Plato's Mythoi : The Political Soul's Drama Beyond
Donald H. Roy

Recently, in the past thirty years, there has been an upsurge in serious treatment of Platonic mythoi, which were once thought to be only literary decoration and/or the simplistic presentation of philosophic conclusions for the demos (dummies in effect). Nevertheless, the dominant tendency in the exegesis of Platonic mythoi still is to subordinate them to philosophic logos (reason) and not to recognize that such mythoi are philosophic in themselves in the broad sense of “the love of wisdom”. There is something conversional about Plato's philosophic mythos, reformulating and superseding traditional Greek mythos and then charting the drama of the human soul from Socratic aporia, up and out of the cave, and into the beyond, the Idea of the Good. The late Professor Eric Voegelin understood this existential drama, and his exegesis of Platonic mythos, from engendering pathos to symbols, is revelatory to say the least. My understanding is that logos (reason) is a fundamental and necessary check on mythos, but logos and mythos are complementary via medias; neither are dispensable nor reducible, one to the other. Also crucial to my study of Platonic mythoi is the “analogy of being,” that Voegelin only touches on, but Erich Przywara explores and develops. The relationship between the human and the divine is analogical (likenesses but also significant unlikenesses), and Plato certainly explored the play of opposites and affinities covering the difficult philosophical problems of becoming and being and the temporal and the eternal. Most philosophic commentators on Plato ignore the suffusive presence of the divine in Plato's love of wisdom. Perhaps only Platonic mythos at its best offers the philosophic imagination the vision of transcendence.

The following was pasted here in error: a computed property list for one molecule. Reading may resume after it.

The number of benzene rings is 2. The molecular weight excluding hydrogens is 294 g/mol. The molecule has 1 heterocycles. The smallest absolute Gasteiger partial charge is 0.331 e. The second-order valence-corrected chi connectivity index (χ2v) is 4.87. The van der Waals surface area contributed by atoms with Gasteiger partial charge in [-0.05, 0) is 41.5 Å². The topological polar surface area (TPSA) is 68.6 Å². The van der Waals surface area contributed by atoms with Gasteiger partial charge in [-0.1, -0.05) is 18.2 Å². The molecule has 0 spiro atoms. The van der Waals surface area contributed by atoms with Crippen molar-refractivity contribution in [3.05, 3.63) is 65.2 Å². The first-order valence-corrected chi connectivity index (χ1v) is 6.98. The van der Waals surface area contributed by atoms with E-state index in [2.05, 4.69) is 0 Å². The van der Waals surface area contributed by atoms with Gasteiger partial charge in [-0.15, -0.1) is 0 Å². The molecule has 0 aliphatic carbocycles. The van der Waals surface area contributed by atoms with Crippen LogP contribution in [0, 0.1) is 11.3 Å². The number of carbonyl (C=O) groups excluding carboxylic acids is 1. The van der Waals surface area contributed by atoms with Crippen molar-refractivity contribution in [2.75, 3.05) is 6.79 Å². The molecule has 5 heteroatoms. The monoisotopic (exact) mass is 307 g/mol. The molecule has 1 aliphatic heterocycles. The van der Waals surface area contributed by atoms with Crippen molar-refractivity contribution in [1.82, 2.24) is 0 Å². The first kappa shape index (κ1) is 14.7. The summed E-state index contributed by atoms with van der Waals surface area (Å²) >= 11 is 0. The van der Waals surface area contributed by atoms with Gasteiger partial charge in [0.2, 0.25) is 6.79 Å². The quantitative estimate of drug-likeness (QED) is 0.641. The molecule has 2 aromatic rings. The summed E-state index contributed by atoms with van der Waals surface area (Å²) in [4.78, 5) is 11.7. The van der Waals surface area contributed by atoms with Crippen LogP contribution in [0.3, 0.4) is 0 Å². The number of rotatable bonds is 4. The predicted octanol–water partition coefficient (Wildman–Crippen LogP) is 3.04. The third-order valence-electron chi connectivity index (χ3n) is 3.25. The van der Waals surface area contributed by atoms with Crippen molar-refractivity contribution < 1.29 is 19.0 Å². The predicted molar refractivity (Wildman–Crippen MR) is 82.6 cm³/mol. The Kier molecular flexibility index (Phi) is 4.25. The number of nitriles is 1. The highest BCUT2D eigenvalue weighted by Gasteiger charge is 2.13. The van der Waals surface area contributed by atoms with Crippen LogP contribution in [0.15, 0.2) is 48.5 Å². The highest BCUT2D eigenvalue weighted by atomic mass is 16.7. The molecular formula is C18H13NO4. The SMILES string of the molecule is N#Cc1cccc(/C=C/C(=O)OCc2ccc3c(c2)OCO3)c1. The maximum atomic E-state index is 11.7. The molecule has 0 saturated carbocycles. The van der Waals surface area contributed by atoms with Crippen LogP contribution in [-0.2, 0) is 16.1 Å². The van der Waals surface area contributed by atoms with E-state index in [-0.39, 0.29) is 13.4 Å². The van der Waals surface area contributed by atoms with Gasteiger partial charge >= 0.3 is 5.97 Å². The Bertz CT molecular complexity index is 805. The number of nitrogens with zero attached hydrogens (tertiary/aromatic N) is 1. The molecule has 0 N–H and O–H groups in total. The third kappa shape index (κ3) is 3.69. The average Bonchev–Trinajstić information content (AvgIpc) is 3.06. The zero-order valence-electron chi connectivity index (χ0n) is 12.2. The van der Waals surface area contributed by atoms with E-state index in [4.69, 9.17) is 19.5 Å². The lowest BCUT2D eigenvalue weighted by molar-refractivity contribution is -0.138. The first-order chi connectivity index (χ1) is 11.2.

Lexington Books
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